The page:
New Linux Malware Symbiote is "Nearly Impossible to Detect"

A group of cybersecurity researchers from BlackBerry and Intezer discovered a new Linux malware that, according to the companies, would be “nearly impossible to detect.”

Dubbed “Symbiote,” the threat can be weaponized to backdoor infected systems.

“What makes Symbiote different from other Linux malware that we usually come across, is that it needs to infect other running processes to inflict damage on infected machines,” BlackBerry and Intezer wrote in a joint blog post.

In other words, instead of being a standalone executable file (that traditionally has to be run to infect a machine), Symbiote is a shared object (SO) library that is loaded into all running processes.

“Once it has infected all the running processes, it provides the threat actor with rootkit functionality, the ability to harvest credentials, and remote access capability,” wrote the researchers.

Additionally, performing live forensics on an infected machine may not reveal any traces of infection since all the files, processes, and network artifacts are automatically hidden by the malware.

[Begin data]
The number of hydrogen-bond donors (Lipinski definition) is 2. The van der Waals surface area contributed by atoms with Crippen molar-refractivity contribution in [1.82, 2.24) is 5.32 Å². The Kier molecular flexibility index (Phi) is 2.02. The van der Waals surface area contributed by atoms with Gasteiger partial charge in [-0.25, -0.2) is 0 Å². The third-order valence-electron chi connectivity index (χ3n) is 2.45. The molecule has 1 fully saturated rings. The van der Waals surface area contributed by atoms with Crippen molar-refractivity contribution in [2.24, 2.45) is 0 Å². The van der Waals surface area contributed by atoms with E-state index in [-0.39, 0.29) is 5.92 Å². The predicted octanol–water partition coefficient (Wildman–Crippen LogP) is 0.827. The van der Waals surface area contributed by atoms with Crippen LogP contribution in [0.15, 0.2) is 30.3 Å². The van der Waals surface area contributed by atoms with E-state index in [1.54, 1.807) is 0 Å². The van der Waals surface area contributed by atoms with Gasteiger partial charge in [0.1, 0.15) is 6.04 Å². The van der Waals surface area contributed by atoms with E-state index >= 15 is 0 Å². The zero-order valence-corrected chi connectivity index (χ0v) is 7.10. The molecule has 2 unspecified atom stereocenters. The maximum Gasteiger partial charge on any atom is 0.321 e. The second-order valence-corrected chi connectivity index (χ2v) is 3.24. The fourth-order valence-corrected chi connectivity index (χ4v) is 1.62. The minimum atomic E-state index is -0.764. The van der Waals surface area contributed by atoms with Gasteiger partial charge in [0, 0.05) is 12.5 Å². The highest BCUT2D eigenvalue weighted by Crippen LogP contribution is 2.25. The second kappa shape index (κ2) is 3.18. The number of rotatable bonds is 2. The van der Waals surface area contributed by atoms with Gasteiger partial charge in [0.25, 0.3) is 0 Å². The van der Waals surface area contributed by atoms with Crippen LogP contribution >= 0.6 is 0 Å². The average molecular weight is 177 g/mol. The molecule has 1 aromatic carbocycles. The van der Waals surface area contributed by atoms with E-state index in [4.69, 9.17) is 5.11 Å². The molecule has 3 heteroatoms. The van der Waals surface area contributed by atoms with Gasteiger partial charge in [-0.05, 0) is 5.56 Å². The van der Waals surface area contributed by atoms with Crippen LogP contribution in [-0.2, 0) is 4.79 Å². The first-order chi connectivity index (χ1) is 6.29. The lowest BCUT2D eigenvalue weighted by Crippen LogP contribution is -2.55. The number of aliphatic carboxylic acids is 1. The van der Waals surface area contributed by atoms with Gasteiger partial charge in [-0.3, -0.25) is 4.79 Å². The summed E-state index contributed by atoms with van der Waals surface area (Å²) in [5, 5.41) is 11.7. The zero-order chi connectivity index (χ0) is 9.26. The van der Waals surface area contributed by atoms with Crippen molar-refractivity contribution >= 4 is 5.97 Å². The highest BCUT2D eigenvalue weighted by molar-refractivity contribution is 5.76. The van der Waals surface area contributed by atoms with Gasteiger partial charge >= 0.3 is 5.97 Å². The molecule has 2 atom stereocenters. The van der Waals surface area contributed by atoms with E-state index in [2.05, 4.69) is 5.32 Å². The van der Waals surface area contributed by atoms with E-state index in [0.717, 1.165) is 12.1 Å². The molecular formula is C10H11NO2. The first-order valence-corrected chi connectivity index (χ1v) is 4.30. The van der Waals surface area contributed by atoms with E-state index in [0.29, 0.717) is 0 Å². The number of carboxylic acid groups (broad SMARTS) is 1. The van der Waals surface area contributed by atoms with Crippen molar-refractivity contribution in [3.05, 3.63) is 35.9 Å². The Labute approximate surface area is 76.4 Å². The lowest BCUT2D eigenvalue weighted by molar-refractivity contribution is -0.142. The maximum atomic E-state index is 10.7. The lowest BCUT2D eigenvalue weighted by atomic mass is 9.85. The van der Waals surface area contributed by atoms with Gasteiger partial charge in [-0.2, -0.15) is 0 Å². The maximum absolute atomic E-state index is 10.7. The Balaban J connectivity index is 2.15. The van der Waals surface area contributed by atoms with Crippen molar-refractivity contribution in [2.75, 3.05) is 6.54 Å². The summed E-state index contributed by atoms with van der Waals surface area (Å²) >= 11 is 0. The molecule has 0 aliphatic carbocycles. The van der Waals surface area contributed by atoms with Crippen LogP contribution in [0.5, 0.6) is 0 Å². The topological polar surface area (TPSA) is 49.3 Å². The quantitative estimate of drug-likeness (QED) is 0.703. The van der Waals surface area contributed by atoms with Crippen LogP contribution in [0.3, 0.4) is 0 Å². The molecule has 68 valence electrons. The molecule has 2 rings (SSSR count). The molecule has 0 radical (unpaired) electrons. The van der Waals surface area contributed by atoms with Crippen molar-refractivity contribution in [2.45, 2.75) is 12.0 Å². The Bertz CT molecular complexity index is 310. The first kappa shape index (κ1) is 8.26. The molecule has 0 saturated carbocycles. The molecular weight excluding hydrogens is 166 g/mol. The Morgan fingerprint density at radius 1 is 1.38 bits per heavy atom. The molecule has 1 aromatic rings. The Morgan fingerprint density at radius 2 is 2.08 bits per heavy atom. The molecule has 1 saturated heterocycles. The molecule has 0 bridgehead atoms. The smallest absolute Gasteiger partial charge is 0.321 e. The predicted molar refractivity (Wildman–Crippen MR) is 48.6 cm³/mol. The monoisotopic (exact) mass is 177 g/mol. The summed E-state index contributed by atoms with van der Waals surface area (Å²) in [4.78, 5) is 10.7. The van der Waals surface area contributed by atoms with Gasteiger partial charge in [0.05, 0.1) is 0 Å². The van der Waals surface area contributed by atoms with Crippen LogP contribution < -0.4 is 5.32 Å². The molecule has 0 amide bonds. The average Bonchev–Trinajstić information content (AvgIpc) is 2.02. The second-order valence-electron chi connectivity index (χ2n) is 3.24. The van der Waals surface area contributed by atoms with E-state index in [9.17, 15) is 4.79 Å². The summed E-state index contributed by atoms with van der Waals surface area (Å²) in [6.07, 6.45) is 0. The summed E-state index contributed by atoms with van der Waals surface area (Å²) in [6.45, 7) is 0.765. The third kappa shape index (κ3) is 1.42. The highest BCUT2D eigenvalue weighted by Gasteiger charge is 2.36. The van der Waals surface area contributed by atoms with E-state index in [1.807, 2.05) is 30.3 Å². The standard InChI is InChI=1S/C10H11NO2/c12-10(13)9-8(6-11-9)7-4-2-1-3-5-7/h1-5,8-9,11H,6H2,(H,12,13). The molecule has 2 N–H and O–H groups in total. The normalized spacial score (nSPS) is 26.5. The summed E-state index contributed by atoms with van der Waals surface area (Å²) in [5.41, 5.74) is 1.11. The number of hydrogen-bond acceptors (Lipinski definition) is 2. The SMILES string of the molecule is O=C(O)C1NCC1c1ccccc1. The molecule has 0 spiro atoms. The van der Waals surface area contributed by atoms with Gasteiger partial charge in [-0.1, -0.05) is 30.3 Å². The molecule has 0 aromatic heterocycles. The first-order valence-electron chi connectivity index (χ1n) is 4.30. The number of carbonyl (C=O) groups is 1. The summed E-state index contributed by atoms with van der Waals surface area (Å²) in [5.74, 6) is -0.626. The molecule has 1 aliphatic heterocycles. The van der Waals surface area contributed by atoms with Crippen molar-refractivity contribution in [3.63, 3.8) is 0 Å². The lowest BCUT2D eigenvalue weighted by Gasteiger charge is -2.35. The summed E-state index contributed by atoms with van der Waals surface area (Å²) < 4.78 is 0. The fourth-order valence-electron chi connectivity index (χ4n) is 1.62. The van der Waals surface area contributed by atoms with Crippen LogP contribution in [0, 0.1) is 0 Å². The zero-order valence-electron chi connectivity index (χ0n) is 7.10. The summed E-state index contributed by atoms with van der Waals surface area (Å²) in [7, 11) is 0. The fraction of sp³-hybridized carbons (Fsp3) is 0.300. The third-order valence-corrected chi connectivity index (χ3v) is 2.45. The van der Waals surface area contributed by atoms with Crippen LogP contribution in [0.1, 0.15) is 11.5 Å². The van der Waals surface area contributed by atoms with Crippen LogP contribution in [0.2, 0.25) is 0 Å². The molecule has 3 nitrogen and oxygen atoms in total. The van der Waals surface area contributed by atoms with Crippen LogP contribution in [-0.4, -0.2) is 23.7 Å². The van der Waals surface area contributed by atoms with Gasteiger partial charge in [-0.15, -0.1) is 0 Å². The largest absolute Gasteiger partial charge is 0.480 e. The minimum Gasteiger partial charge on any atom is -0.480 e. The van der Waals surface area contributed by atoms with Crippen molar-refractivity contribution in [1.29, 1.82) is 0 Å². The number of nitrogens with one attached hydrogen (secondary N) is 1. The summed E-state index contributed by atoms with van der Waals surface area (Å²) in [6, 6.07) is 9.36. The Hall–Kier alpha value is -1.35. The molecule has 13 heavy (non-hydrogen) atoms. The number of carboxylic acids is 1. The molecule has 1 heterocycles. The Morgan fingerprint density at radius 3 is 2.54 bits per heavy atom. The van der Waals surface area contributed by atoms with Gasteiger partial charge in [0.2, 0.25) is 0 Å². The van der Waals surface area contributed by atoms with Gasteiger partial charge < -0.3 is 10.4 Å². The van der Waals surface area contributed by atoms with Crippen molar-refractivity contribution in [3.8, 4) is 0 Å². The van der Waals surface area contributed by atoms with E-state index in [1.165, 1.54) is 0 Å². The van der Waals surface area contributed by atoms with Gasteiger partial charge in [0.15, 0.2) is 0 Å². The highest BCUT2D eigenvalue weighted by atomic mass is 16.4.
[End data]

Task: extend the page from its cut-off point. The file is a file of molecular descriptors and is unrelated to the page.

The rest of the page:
From a technical standpoint, Symbiote uses the berkeley packet filter (BPF) hooking functionality to hide malicious network traffic on an infected machine, evading administrators’ attempts to identify and capture suspect packets. 

“When an administrator starts any packet capture tool on the infected machine, BPF bytecode is injected into the kernel that defines which packets should be captured,” reads the post.

“In this process, Symbiote adds its bytecode first so it can filter out network traffic that it doesn’t want the packet-capturing software to see.”

However, the researchers said network telemetry could be used to detect anomalous DNS requests.

The group also warned the security community to ensure security tools such as antivirus and endpoint detection and response (EDR) are statically linked to ensure they are not “infected” by userland rootkits.

Despite only publishing their research this week, the team said it first detected the malware in November 2021 across various financial institutions in Latin America.

The claims are based on the fact that domain names used by the Symbiote malware impersonated some major Brazilian banks.

While BlackBerry and Intezer said they could not confirm the attribution, they did say the malware appeared to be an entirely new threat.

“When we first analyzed the samples with Intezer Analyze, only unique code was detected [...] As no code is shared between Symbiote and Ebury/Windigo or any other known malware, we can confidently conclude that Symbiote is a new, undiscovered Linux malware.”

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